Wesson         KC      21
Nistrumov      SAS     20
Meloche        HSY     18
Baker          BOS     17
Smyth          HAM     16

Kronstein      MIC     15
Madison        MIC     15
Beruschko      MIC     13
Poulin         MIC     12
Gunnarson      HAM     11
Constantine    HAM     11
Patterson      HAM     11
Marlow         MIC     11
Kratz          HAM      9
Smyth          HAM      8

       Goalie Wins       
Lundquist      MIC      8
Koskinen       HAM      7
Worthington    ANC      5
Tiktuunen      QUE      5
Clarkson       NY       4

Stickel        SAS   0.00
Lundquist      MIC   1.21
Lattimore      QUE   1.96
Koskinen       HAM   2.38
Tiktuunen      QUE   2.60

         Save %          
Stickel        SAS  1.000
Lundquist      MIC  0.943
Lattimore      QUE  0.931
Koskinen       HAM  0.924
Worthington    ANC  0.921

SHL Player of the Week – Week 2

Dominic Sanchez

The SHL selected New York Night D Dominic Sanchez as its Player of the Week.  Sanchez had an impressive week on offense, scoring 12 points (2 goals, 10 assists).  On Sunday, Sanchez notched 3 assists in a 6-4 loss to Hamilton.  On Tuesday, he scored twice and added a pair of assists as the Night thrashed Washington 9-4.  The next night, he had 3 apples as New York claimed a wild 7-5 win over Hershey.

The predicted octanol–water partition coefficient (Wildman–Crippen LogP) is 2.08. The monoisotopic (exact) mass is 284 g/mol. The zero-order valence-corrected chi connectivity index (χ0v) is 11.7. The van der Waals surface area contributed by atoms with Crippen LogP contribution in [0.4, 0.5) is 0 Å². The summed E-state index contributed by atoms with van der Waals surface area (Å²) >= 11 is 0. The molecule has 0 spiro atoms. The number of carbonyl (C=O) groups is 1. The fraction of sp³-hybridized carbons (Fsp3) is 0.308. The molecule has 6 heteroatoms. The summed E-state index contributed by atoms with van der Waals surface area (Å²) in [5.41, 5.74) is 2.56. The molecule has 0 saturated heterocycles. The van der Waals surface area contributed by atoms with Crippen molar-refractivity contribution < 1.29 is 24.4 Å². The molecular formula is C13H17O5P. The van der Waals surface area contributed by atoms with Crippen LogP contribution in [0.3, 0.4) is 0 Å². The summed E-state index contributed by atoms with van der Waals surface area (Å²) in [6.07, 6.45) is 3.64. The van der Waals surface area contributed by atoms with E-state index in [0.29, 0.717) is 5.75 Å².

Thanks to his productive week, Sanchez is now the league leader in assists with 17.  His 19 total points is second in the SHL, behind only Washington’s Jefferson McNeely.

“People don’t talk about Dom when they talk about the best D-men in the league, but they should,” said Night coach Nick Foster.  “There aren’t a lot of blueliners with the nose for offense that he has.  He’s got great speed, and he knows how to set guys up for scores.  He’s an underrated weapon.”

2018 SHL Week 2 Standings

East W L T Pts GF GA Home Away
Hamilton Pistols 8 2 0 16 47 27 3-2-0 5-0-0
Quebec Tigres 6 4 0 12 31 25 2-2-0 4-2-0
Washington Galaxy 6 4 0 12 35 35 4-2-0 2-2-0
New York Night 5 4 1 11 44 41 3-2-0 2-2-1
Hershey Bliss 2 7 1 5 27 41 1-3-1 1-4-0
Boston Badgers 2 8 0 4 21 36 2-3-0 0-5-0
West W L T Pts GF GA Home Away
Michigan Gray Wolves 9 0 1 19 35 14 5-0-0 4-0-1
Anchorage Igloos 6 4 0 12 34 29 3-2-0 3-2-0
Seattle Sailors 4 5 1 9 41 48 3-2-1 1-3-0
Saskatchewan Shockers 4 6 0 8 25 25 2-2-0 2-4-0
Dakota Jackalopes 3 7 0 6 26 36 3-2-0 0-5-0
Kansas City Smoke 3 7 0 6 32 41 1-4-0 2-3-0

Interview of the Week: Bruce Hogaboom

This week’s interview is with Washington Galaxy D Bruce “Boom Boom” Hogaboom.

SHL Digest: We’re here talking to one of the league’s most fearsome fighters, the man they call “Boom Boom,” Bruce Hogaboom.  Bruce, thanks for speaking with us.